High pressure (pneumatic) versus vacuum. At the speeds desired, the tube must maintain a high vacuum or the vehicle will tear itself apart (due to compressional heating). Keeping flanges of a hyper loop perfectly leak free despite thermal cycles (in the desert of all places) is beyond any current or near term technology, so it would need to be backed up with massive vacuum pumps (and redundant backup pumps) at every flange, pushing costs into the stratosphere plus cancelling the energy savings.

Its a great idea for humanity in a century or so when star trek technology is available.

Now its a great idea to lighten the wallets of various VCs.


It’s worth trying to work it out anyway. May have other applications.


Even after earning a BS in Physics, I truly didn't understand Quantum Mechanics ("QM") until entering the Masters program in Electrical Engineering. Then it was like a light bulb turning on in my head. I've seen my key insight later in print, but I came up with it all by my lonesome.

For example the uncertainty principle, the more you know about a particle's position, then the less you know about its momentum and vice versa. Just a consequence of wave mechanics and the superposition principle. In electronics, one goes back and forth between the time domain and frequency domain. Imagine a trumpet blowing a pure C note with no beginning and no end. Its frequency is perfectly established but its time position is all over the place. Likewise, imagine a single infinitely sharp drumbeat. It is perfectly known in time, but its frequency is all over the place- best approximated by a fourier infinite series of sine waves. So there you go, the more you know of one domain, then the less you know of the other.

I met my hero Paul Adrien Maurice Dirac in his 90's when he was giving a talk at the Morehead Planetarium. Got him to autograph my copy of his "Principles of QM-" the book where he predicted the existence of the positron, found shortly thereafter, and speculated about the magnetic monopole, still lurking out there.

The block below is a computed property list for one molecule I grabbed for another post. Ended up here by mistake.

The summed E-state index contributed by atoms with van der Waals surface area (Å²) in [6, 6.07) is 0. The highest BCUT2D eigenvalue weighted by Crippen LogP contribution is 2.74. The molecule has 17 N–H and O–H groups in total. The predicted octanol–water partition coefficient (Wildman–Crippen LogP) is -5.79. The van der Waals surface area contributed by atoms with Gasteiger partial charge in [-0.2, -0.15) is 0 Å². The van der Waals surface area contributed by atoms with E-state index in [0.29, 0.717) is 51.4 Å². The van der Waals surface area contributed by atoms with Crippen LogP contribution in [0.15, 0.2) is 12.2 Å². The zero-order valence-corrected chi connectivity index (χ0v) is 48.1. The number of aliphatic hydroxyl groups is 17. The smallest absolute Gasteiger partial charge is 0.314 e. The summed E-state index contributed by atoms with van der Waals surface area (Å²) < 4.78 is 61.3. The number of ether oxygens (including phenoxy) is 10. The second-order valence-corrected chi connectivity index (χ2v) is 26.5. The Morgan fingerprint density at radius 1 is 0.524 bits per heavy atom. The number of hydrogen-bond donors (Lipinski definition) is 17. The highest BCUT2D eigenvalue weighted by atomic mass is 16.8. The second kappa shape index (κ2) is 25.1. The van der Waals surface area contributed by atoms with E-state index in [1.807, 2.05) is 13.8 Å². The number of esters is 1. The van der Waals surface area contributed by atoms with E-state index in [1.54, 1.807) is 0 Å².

My Electromagnetics Physics Professor, Dr Palmatier, was a close friend of DeWitt, who collaborated with Wheeler on some work. Always been fascinated by the Many Worlds Interpretation of QM and the multiverse concept.

r whitman

One of my undergraduate physics professors 65 years ago was fond of saying that a century from now much of new physics theory will be considered witchcraft.

Quantum mechanics, Big Bang Theory and Relativity are likely candidates.

Ishmael Zechariah

Here is a repeat from one of your posts. IMO it cannot be repeated enough:
"But we were born of risen apes, not fallen angels, and the apes were armed killers besides. And so what shall we wonder at? Our murders and massacres and missiles, and our irreconcilable regiments? Or our treaties whatever they may be worth; our symphonies however seldom they may be played; our peaceful acres, however frequently they may be converted into battlefields; our dreams however rarely they may be accomplished. The miracle of man is not how far he has sunk but how magnificently he has risen. We are known among the stars by our poems, not our corpses.” (Robert Ardrey, African Genesis)

Perhaps there is still a future for mankind-perhaps not. Here is a more appropriate Ardrey quote for our times: "The dog barking at you from behind his master’s fence acts for a motive indistinguishable from that of his master when the fence was built" (The Territorial Imperative)

Diplomacy and governance du jour seem to be the purview of barking dogs

Ishmael Zechariah


Hello Sir,